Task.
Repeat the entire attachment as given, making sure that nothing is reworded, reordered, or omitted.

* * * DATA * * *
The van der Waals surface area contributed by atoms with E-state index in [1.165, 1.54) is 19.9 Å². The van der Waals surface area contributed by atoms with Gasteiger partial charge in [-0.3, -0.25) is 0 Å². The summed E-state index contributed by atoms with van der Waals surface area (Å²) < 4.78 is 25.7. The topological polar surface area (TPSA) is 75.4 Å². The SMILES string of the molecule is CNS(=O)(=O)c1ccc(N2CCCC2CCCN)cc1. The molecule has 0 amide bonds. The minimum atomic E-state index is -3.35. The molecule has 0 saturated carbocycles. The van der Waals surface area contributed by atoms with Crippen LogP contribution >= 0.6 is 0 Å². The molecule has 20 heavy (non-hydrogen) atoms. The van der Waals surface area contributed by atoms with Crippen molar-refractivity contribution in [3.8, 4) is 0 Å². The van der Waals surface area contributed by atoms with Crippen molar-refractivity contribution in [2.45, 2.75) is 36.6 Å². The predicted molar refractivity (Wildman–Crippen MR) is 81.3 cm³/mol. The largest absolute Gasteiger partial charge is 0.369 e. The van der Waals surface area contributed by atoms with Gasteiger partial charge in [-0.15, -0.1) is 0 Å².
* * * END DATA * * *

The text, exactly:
The van der Waals surface area contributed by atoms with E-state index in [1.165, 1.54) is 19.9 Å². The van der Waals surface area contributed by atoms with Gasteiger partial charge in [-0.3, -0.25) is 0 Å². The summed E-state index contributed by atoms with van der Waals surface area (Å²) < 4.78 is 25.7. The topological polar surface area (TPSA) is 75.4 Å². The SMILES string of the molecule is CNS(=O)(=O)c1ccc(N2CCCC2CCCN)cc1. The molecule has 0 amide bonds. The minimum atomic E-state index is -3.35. The molecule has 0 saturated carbocycles. The van der Waals surface area contributed by atoms with Crippen LogP contribution >= 0.6 is 0 Å². The molecule has 20 heavy (non-hydrogen) atoms. The van der Waals surface area contributed by atoms with Crippen molar-refractivity contribution in [3.8, 4) is 0 Å². The van der Waals surface area contributed by atoms with Crippen molar-refractivity contribution in [2.45, 2.75) is 36.6 Å². The predicted molar refractivity (Wildman–Crippen MR) is 81.3 cm³/mol. The largest absolute Gasteiger partial charge is 0.369 e. The van der Waals surface area contributed by atoms with Gasteiger partial charge in [-0.15, -0.1) is 0 Å².